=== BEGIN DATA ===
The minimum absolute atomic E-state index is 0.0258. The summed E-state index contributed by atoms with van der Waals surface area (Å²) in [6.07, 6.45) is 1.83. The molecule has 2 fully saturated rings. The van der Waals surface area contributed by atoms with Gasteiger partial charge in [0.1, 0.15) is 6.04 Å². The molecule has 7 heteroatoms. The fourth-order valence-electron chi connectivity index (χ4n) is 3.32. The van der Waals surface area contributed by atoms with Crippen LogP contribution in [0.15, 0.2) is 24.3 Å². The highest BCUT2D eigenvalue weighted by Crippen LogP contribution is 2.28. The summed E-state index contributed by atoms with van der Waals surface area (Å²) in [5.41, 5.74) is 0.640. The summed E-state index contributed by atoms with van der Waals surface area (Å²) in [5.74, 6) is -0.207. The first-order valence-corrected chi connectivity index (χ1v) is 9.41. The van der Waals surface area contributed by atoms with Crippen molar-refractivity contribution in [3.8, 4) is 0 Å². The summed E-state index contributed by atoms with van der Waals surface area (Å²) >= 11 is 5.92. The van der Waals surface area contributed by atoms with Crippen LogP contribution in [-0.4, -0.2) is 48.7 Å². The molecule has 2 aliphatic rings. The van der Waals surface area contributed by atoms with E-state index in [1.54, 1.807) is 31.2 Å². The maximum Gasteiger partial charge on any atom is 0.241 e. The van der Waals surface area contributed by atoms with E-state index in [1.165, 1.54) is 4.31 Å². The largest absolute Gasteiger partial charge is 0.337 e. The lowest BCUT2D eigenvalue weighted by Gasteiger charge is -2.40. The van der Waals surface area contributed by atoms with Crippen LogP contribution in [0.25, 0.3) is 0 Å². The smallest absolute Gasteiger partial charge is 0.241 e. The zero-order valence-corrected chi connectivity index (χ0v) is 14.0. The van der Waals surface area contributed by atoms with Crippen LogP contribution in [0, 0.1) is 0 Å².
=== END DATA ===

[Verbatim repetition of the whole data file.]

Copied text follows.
The minimum absolute atomic E-state index is 0.0258. The summed E-state index contributed by atoms with van der Waals surface area (Å²) in [6.07, 6.45) is 1.83. The molecule has 2 fully saturated rings. The van der Waals surface area contributed by atoms with Gasteiger partial charge in [0.1, 0.15) is 6.04 Å². The molecule has 7 heteroatoms. The fourth-order valence-electron chi connectivity index (χ4n) is 3.32. The van der Waals surface area contributed by atoms with Crippen LogP contribution in [0.15, 0.2) is 24.3 Å². The highest BCUT2D eigenvalue weighted by Crippen LogP contribution is 2.28. The summed E-state index contributed by atoms with van der Waals surface area (Å²) in [5.41, 5.74) is 0.640. The summed E-state index contributed by atoms with van der Waals surface area (Å²) in [5.74, 6) is -0.207. The first-order valence-corrected chi connectivity index (χ1v) is 9.41. The van der Waals surface area contributed by atoms with Crippen molar-refractivity contribution in [3.8, 4) is 0 Å². The summed E-state index contributed by atoms with van der Waals surface area (Å²) >= 11 is 5.92. The van der Waals surface area contributed by atoms with Crippen LogP contribution in [-0.4, -0.2) is 48.7 Å². The molecule has 2 aliphatic rings. The van der Waals surface area contributed by atoms with E-state index in [1.54, 1.807) is 31.2 Å². The maximum Gasteiger partial charge on any atom is 0.241 e. The van der Waals surface area contributed by atoms with E-state index in [1.165, 1.54) is 4.31 Å². The largest absolute Gasteiger partial charge is 0.337 e. The lowest BCUT2D eigenvalue weighted by Gasteiger charge is -2.40. The van der Waals surface area contributed by atoms with Crippen LogP contribution in [0.25, 0.3) is 0 Å². The smallest absolute Gasteiger partial charge is 0.241 e. The zero-order valence-corrected chi connectivity index (χ0v) is 14.0. The van der Waals surface area contributed by atoms with Crippen LogP contribution in [0, 0.1) is 0 Å².